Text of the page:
The Environmental Protection Agency’s (EPA) revised pesticide application exclusion zone requirement in their final rule on agricultural worker protection goes into effect on Dec. 29.
The new rule, which was published in the Oct. 30 Federal Register, relaxes limits on zone boundaries as well as protections inside the zone. An application exclusion zone is classified by the EPA as the area surrounding where a pesticide is applied that must be free of all persons, other than trained and equipped handlers.
Which Changes Are Coming From the New EPA Rule?
The updated rule includes several new provisions that may make workability of farms and agricultural areas easier, but conversely may put more workers at risk.
It’s up to employers and farmers to decide when and how to add in additional protections.
Here are several key changes:
- Exclusion requirements will be applicable and enforceable only within farm owners’ property. This amends current provisions that extend the boundaries to areas outside the farm in which workers and others may be exposed to pesticide processes.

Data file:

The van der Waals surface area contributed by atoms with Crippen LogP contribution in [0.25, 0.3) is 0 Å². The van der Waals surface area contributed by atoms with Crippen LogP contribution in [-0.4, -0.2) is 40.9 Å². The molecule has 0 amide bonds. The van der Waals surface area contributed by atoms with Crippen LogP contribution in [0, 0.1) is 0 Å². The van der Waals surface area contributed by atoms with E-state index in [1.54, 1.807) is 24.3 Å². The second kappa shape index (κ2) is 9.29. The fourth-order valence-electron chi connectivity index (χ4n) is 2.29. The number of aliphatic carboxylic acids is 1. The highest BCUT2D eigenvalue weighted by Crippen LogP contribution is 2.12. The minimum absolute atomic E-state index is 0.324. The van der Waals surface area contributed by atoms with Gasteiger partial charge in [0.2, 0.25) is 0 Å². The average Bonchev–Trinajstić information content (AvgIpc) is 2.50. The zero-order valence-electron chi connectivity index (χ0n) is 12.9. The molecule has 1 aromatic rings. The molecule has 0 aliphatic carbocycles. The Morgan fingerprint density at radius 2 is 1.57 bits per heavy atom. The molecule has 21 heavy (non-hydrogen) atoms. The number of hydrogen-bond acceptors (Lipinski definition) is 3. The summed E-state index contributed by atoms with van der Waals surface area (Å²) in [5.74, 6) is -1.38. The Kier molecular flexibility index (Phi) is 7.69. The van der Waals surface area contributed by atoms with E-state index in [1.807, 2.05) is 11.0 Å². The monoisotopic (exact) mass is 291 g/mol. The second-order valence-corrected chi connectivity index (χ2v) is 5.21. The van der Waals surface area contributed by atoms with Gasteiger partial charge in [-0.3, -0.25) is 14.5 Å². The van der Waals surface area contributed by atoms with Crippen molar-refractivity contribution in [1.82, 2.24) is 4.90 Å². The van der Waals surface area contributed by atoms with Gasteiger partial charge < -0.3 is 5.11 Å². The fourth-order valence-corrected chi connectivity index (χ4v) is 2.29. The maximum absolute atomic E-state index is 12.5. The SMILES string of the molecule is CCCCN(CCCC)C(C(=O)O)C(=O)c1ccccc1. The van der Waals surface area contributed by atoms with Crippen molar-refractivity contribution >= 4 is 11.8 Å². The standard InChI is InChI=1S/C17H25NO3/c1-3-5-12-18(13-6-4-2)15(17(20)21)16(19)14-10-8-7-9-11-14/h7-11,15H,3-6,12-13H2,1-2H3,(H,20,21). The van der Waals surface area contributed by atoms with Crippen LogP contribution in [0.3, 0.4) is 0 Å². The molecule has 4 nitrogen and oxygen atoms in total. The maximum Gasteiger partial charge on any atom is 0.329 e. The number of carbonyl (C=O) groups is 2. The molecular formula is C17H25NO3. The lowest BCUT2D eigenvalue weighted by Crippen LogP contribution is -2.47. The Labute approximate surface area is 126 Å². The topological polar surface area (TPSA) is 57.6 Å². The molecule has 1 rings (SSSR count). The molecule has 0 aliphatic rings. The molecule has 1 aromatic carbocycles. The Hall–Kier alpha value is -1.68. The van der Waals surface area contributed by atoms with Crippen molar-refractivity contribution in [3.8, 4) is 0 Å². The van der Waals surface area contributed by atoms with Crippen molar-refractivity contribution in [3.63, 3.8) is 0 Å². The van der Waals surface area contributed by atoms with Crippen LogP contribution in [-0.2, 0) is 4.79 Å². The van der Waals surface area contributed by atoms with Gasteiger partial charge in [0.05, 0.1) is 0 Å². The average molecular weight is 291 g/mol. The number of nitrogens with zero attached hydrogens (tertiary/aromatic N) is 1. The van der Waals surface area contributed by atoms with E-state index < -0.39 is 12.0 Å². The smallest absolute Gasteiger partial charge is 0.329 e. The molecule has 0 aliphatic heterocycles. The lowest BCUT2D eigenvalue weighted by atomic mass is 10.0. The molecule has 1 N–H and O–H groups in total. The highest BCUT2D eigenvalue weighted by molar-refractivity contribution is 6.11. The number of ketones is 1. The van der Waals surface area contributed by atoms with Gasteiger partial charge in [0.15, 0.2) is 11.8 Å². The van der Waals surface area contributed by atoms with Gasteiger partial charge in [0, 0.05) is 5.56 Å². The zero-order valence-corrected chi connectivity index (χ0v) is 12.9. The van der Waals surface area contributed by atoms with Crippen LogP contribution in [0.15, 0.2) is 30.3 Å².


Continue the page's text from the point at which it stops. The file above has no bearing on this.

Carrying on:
- Farm owners’ immediate family members will be exempt from “all aspects” of the requirement.
- The rule also clarifies that when pesticide applications are suspended as a result of people entering an exclusion zone, the process may be resumed after the individuals have left the area.
- The rule simplifies the criteria for determining whether pesticide applications are subject to a 25- or 100-foot exclusion zone.
In an EPA press release, Agency Administrator Andrew Wheeler said that the revisions “make it easier to ensure people near our nation’s farms are protected, while simultaneously enhancing the workability of these provisions for farm owners and protecting the environment.”
The rule was lauded by the National Association of State Departments of Agriculture CEO Barb Glenn, who supported the proposed rule when it was first published in October 2019.
Those who oppose the rule believe that the revisions compromise protections for workers and families by increasing risk of pesticide exposure. The EPA has linked that exposure to cancer, Parkinson’s, and asthma.
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